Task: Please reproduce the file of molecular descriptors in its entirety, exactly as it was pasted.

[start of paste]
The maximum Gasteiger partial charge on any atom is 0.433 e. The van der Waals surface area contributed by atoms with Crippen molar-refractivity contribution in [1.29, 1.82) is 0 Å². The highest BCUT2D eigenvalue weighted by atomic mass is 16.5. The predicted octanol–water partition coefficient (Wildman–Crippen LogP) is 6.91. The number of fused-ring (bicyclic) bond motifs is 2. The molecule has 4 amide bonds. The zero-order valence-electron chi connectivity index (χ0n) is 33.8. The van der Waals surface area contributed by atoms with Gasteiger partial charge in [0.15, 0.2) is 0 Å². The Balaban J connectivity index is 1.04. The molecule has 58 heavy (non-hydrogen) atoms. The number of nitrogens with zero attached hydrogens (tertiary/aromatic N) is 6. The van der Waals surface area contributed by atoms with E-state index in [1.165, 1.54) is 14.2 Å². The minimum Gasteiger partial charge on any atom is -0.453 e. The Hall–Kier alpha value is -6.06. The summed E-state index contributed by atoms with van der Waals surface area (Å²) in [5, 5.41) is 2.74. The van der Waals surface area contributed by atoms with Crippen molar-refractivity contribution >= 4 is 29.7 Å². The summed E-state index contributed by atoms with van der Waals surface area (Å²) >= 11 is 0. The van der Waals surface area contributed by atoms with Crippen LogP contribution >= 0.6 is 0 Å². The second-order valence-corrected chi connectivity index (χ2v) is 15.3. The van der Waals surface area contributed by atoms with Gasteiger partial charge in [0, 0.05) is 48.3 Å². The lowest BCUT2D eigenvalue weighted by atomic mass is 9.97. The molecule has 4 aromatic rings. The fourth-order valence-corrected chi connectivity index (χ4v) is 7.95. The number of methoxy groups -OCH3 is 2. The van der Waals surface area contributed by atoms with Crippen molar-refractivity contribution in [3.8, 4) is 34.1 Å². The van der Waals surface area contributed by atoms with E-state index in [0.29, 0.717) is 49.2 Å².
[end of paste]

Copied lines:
The maximum Gasteiger partial charge on any atom is 0.433 e. The van der Waals surface area contributed by atoms with Crippen molar-refractivity contribution in [1.29, 1.82) is 0 Å². The highest BCUT2D eigenvalue weighted by atomic mass is 16.5. The predicted octanol–water partition coefficient (Wildman–Crippen LogP) is 6.91. The number of fused-ring (bicyclic) bond motifs is 2. The molecule has 4 amide bonds. The zero-order valence-electron chi connectivity index (χ0n) is 33.8. The van der Waals surface area contributed by atoms with Gasteiger partial charge in [0.15, 0.2) is 0 Å². The Balaban J connectivity index is 1.04. The molecule has 58 heavy (non-hydrogen) atoms. The number of nitrogens with zero attached hydrogens (tertiary/aromatic N) is 6. The van der Waals surface area contributed by atoms with E-state index in [1.165, 1.54) is 14.2 Å². The minimum Gasteiger partial charge on any atom is -0.453 e. The Hall–Kier alpha value is -6.06. The summed E-state index contributed by atoms with van der Waals surface area (Å²) in [5, 5.41) is 2.74. The van der Waals surface area contributed by atoms with Crippen molar-refractivity contribution >= 4 is 29.7 Å². The summed E-state index contributed by atoms with van der Waals surface area (Å²) >= 11 is 0. The van der Waals surface area contributed by atoms with Crippen LogP contribution >= 0.6 is 0 Å². The second-order valence-corrected chi connectivity index (χ2v) is 15.3. The van der Waals surface area contributed by atoms with Gasteiger partial charge in [0, 0.05) is 48.3 Å². The lowest BCUT2D eigenvalue weighted by atomic mass is 9.97. The molecule has 4 aromatic rings. The fourth-order valence-corrected chi connectivity index (χ4v) is 7.95. The number of methoxy groups -OCH3 is 2. The van der Waals surface area contributed by atoms with Crippen molar-refractivity contribution in [3.8, 4) is 34.1 Å². The van der Waals surface area contributed by atoms with E-state index in [0.29, 0.717) is 49.2 Å².